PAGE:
1) Decide on backstory depth. This is the two-book part. If I had been writing on spec, I’d probably plan on a standalone and hope for three books, so this is pretty standard.
2) Ask a pal or two (who are currently starting new series) if they are using certain names as a first person character. I had hoped to use Grace (looking for an old-fashioned name) and, yes, it was in use. So I went with my second choice, Nell. Though that may still change.
3) Chose strengths and weaknesses. Working on that. And this is part of the story that I pants a lot, allowing the strengths and weaknesses to be revealed by the conflict development.
4) Decide on magical gifts. (This is a fantasy world after all.)
5) Decide on physical description. This still eludes me. I’ll never go for classically beautiful. All of my heroines are ordinary looking women. And in this case I may go for *very* plain. But I don’t need it for the proposal. 
6) Create a conflict and a proposal with all that in mind.
7) Chose a location/setting that makes sense in light of all of the above.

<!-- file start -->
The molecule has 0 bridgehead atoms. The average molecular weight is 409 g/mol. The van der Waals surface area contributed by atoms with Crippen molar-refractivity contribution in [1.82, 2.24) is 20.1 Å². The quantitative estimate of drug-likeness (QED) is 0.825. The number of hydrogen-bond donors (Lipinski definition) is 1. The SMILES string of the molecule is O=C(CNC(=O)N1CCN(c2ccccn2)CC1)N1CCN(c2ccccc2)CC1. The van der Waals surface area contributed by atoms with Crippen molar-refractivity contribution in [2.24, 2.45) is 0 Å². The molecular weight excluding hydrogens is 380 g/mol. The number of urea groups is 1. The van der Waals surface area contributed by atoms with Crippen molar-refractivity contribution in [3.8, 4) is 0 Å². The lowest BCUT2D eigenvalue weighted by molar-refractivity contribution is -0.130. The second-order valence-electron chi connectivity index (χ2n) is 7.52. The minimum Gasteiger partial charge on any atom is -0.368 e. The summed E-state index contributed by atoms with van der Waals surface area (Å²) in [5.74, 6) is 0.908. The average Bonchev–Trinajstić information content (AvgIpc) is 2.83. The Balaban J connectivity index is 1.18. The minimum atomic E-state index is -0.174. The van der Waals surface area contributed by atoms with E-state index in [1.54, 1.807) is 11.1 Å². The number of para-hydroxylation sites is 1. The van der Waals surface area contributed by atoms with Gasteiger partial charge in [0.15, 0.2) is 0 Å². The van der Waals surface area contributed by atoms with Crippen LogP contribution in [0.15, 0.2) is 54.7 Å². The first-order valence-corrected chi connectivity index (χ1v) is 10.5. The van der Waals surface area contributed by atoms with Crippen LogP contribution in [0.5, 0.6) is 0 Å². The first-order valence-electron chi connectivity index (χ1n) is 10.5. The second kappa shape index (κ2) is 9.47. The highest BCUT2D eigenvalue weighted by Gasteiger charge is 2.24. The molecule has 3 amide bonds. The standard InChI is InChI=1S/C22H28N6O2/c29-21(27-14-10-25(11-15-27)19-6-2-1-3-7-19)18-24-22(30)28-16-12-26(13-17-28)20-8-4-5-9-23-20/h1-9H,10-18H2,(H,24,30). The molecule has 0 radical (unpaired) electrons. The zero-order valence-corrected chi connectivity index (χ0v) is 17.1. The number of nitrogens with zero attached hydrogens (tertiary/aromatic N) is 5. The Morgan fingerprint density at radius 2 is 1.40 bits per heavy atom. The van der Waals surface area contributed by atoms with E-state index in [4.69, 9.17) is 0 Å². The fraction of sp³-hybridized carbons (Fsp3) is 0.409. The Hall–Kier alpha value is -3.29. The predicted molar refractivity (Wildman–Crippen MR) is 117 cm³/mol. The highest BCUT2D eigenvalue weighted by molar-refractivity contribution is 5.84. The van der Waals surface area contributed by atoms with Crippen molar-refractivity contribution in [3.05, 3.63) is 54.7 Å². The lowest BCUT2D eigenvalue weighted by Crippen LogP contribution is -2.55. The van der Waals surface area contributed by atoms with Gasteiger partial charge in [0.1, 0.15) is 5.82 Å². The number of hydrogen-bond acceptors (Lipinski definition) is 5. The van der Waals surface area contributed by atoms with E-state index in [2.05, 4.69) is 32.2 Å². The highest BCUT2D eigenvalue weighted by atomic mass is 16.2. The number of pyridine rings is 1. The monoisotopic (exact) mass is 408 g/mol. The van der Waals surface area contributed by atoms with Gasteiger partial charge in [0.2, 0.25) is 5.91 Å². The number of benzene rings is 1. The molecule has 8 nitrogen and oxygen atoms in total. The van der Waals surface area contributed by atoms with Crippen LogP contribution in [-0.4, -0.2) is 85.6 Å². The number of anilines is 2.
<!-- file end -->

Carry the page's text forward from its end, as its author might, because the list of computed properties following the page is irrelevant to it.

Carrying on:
8) Write five pages or so and see if I feel her. If I know her. And if I like her.

Well I’ve done all that and now the proposal is in the hands of my agent, and has been turned over to my editor. I am in the waiting stage. Waiting is hard. I am now ready to dive back into the BROKEN SOUL of Jane. But it’s harder than I thought it might be. Isn’t it always when you have a new shiny? 

I can hear some people say, “Well, you have it easier than the unpublished among us. You have direct access.” And that is true. But the negative side of that is that I’m already thinking in terms of commercial sale, not the creative process. Already the idea is slightly tarnished with the words work and job and paying bills. And I am standing on the outside looking in, my creative freedom hamstrung, however great the result will be if the character takes off. And … just like anyone, I can be turned down.

Share with me how you do (or would) create a character if an editor handed you a few guidelines, based on the work you already have in progress. Can you twist your brain around it? Would it be easy? Harder than with total creative freedom? Share with me!



30 comments to Yesterday, All My Troubles Seemed ….

  • Congrats on making this huge career step! I can’t wait to see, er, read the results!

  • Mindy, When I made this decision yesterday, and went to the hospital to carry it out, I felt nothing. I was fine. No highs, no lows, just a sort of numbness. Now I am panicking. Just a real horrible “Holy crap on sterling, what have I done!”

  • TwilightHero

    Great news! Especially on becoming a full-time writer. To quote Rob Schneider: “You can do it!” 🙂